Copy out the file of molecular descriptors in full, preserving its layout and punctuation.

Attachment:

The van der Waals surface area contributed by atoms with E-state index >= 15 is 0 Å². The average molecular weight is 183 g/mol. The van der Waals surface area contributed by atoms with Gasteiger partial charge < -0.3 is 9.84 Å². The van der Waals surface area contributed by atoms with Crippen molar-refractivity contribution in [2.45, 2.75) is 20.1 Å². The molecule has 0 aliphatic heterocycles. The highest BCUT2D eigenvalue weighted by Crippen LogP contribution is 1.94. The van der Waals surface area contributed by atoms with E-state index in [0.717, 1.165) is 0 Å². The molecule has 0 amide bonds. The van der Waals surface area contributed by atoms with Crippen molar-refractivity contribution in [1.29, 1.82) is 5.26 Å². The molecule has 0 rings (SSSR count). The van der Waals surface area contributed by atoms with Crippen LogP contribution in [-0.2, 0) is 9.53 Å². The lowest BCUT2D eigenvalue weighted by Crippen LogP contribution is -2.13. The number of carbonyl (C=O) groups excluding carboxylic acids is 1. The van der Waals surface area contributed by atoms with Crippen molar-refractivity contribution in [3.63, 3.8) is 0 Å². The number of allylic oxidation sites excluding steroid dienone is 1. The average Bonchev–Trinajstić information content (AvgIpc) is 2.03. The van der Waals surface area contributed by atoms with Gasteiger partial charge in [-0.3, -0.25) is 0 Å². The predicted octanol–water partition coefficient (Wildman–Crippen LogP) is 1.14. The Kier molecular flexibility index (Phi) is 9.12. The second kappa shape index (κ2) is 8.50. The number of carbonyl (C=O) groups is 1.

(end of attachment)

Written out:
The van der Waals surface area contributed by atoms with E-state index >= 15 is 0 Å². The average molecular weight is 183 g/mol. The van der Waals surface area contributed by atoms with Gasteiger partial charge < -0.3 is 9.84 Å². The van der Waals surface area contributed by atoms with Crippen molar-refractivity contribution in [2.45, 2.75) is 20.1 Å². The molecule has 0 aliphatic heterocycles. The highest BCUT2D eigenvalue weighted by Crippen LogP contribution is 1.94. The van der Waals surface area contributed by atoms with E-state index in [0.717, 1.165) is 0 Å². The molecule has 0 amide bonds. The van der Waals surface area contributed by atoms with Crippen molar-refractivity contribution in [1.29, 1.82) is 5.26 Å². The molecule has 0 rings (SSSR count). The van der Waals surface area contributed by atoms with Crippen LogP contribution in [-0.2, 0) is 9.53 Å². The lowest BCUT2D eigenvalue weighted by Crippen LogP contribution is -2.13. The number of carbonyl (C=O) groups excluding carboxylic acids is 1. The van der Waals surface area contributed by atoms with Crippen molar-refractivity contribution in [3.63, 3.8) is 0 Å². The number of allylic oxidation sites excluding steroid dienone is 1. The average Bonchev–Trinajstić information content (AvgIpc) is 2.03. The van der Waals surface area contributed by atoms with Gasteiger partial charge in [-0.3, -0.25) is 0 Å². The predicted octanol–water partition coefficient (Wildman–Crippen LogP) is 1.14. The Kier molecular flexibility index (Phi) is 9.12. The second kappa shape index (κ2) is 8.50. The number of carbonyl (C=O) groups is 1.